“What do you miss about mum?” Rose (Zamira Fuller) the youngest daughter of three asks her father, Dee (Muhammet Uzuner). “I used to swim in her wake,” he says. Screening in the Critic’s Week sidebar at the Venice Film Festival, British writer director Esther Campbell’s first feature Light Years (2015) is a meditation on imminent loss, absence and coping. Occasionally, moving and always attractive to look at, the film marks a promising, if not groundbreaking debut. Living in a large house in the countryside surrounded by scaffolding, Dee is having difficulty keeping his attention on the kids. The mother (Beth Orton) is confined to a nursing home with Alzheimer’s and Rose misses her dreadfully.
Rose and her father agree to go and visit her mother but when the latter forgets the promise, Rose decides to set off on her own, uncertain of the way but striding across the ploughed fields regardless. Her brother Ewan (James Stuckey), alerted to her absence by her ailing rat, recruits older sister Ramona (Sophia Burton) to help find her. Ramona visits her father at work and tries to tell her father about Rose’s disappearance, but he refuses to even come to the door to see what the matter is. Absorbed by his own grief, he hardly even registers his own children, but this feels unlikely. Not impossible, just unlikely. And so Ramona, along with Ewan, will have to find Rose on their own.
Light Years most resembles one of those quirky family dramedies that used to come out of Sundance with alarming regularity, buoyed by the success of 2006’s Little Miss Sunshine. The family have their obligatory eccentricities. The middle child Ewan considers himself a ‘mole’, obsessively takes notes on his bowel movements and has visions of an old man with long hair and stripped to the waist running towards him, like an athletic version of Old Father Time. The eldest, troublesome teenager Ramona is in love with a blond haired boy, with whom she briefly gets it on. Ramona inexplicably falls over all the time. Does she have vertigo, or just an inability to walk? It remains unclear. Rose is the most normal but even she has a pet rat. A little boy with a hearing aid rides his bicycle through the woods, shouting and hooting, and claiming to be in love with Rose. He disappears from the film after a while. Overburdened with these novelistic idiosyncrasies, there is a danger that they get in the way of character and strain credibility. The children don’t speak like children: they speak in script. Especially Rose who also provides too much voice-over, explaining her siblings various weirdness. Neither do they really behave like children, each with a tendency to sprawl on the ground.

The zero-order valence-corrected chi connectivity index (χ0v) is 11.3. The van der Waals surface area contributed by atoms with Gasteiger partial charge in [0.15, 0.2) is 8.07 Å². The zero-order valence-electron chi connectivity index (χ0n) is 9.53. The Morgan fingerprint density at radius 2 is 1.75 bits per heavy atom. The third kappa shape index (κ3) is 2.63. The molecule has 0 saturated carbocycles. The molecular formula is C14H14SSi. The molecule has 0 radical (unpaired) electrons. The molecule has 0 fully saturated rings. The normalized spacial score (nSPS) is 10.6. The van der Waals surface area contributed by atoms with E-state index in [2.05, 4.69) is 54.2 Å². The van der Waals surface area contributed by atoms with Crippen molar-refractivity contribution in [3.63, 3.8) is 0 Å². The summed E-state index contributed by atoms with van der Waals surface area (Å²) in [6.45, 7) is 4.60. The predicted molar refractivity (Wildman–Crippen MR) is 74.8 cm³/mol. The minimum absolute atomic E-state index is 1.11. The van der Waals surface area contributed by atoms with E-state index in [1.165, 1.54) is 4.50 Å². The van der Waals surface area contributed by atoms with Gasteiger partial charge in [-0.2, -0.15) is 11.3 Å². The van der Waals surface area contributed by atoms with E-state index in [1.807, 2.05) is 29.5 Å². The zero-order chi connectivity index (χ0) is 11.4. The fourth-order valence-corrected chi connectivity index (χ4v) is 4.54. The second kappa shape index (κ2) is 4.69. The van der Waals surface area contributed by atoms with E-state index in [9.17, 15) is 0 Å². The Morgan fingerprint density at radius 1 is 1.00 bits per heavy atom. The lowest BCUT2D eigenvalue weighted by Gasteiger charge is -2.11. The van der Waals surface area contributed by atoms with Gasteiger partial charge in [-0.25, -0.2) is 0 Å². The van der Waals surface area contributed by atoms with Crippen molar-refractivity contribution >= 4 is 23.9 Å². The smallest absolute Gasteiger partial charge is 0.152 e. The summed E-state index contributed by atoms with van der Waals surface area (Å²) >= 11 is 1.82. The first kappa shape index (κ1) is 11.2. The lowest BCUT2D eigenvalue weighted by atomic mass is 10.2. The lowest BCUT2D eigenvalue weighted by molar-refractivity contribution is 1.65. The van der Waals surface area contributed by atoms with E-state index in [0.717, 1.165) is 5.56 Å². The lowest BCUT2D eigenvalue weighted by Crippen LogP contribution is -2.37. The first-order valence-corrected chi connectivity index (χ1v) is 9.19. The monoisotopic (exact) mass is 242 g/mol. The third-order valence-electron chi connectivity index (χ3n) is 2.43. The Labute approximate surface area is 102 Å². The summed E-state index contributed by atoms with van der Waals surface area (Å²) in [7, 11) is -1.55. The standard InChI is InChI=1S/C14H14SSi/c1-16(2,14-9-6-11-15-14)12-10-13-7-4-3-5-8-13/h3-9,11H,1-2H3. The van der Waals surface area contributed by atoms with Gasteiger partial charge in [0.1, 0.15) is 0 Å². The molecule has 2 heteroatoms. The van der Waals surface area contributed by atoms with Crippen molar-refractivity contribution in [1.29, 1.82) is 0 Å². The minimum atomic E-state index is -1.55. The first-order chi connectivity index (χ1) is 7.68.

The young cast members move around their world largely unnoticed by adults, which facilitates Rose taking her mum out of the home. When they finally catch up with Rose and their mother, there is a visit to the beach. Nothing has really happened; no one has really learned much, but Rose perhaps has proven her maturity and Ramona realised and taken on her responsibility. And Dee has woken up to the fact he has children. The cinematography by Zac Nicholson and Will Pugh has a good eye for the English countryside in the early summer, the changing light, the hedgerows and the woods obviously but also the bus stops, car parks and industrial estates. The indie-inspired soundtrack by Eric Chenaux jangles with guitars both folksy and electric. With the reunited family stronger, they are finally ready to accept that a lasting happy-ending is unobtainable. Though Light Years’ narrative sticks to a well-trodden path, there is some promise for the future.
The 72nd Venice Film Festival takes place from 2-12 September 2015. For more coverage, follow this link.